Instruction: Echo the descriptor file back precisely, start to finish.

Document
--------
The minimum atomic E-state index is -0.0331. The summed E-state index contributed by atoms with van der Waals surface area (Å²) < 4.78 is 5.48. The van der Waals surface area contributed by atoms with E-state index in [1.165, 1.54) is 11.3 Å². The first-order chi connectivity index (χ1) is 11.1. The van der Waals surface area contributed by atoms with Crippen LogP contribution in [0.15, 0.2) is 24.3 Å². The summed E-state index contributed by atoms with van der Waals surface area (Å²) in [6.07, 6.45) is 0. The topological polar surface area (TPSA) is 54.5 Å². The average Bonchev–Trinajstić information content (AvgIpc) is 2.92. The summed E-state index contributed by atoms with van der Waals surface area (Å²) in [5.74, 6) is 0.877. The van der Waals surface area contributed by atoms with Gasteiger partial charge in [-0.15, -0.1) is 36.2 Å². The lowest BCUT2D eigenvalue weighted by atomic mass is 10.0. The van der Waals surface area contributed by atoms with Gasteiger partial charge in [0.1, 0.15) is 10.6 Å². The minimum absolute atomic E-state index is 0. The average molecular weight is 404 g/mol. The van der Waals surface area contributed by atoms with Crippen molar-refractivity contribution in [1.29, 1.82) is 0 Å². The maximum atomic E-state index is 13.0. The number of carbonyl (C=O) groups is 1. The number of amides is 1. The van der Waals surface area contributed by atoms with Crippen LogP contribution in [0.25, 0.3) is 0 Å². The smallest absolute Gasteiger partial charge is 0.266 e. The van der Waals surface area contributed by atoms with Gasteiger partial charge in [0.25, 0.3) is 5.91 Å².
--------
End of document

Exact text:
The minimum atomic E-state index is -0.0331. The summed E-state index contributed by atoms with van der Waals surface area (Å²) < 4.78 is 5.48. The van der Waals surface area contributed by atoms with E-state index in [1.165, 1.54) is 11.3 Å². The first-order chi connectivity index (χ1) is 11.1. The van der Waals surface area contributed by atoms with Crippen LogP contribution in [0.15, 0.2) is 24.3 Å². The summed E-state index contributed by atoms with van der Waals surface area (Å²) in [6.07, 6.45) is 0. The topological polar surface area (TPSA) is 54.5 Å². The average Bonchev–Trinajstić information content (AvgIpc) is 2.92. The summed E-state index contributed by atoms with van der Waals surface area (Å²) in [5.74, 6) is 0.877. The van der Waals surface area contributed by atoms with Gasteiger partial charge in [-0.15, -0.1) is 36.2 Å². The lowest BCUT2D eigenvalue weighted by atomic mass is 10.0. The van der Waals surface area contributed by atoms with Gasteiger partial charge in [0.1, 0.15) is 10.6 Å². The minimum absolute atomic E-state index is 0. The average molecular weight is 404 g/mol. The van der Waals surface area contributed by atoms with Crippen molar-refractivity contribution in [1.29, 1.82) is 0 Å². The maximum atomic E-state index is 13.0. The number of carbonyl (C=O) groups is 1. The number of amides is 1. The van der Waals surface area contributed by atoms with Crippen LogP contribution in [0.25, 0.3) is 0 Å². The smallest absolute Gasteiger partial charge is 0.266 e. The van der Waals surface area contributed by atoms with Gasteiger partial charge in [0.25, 0.3) is 5.91 Å².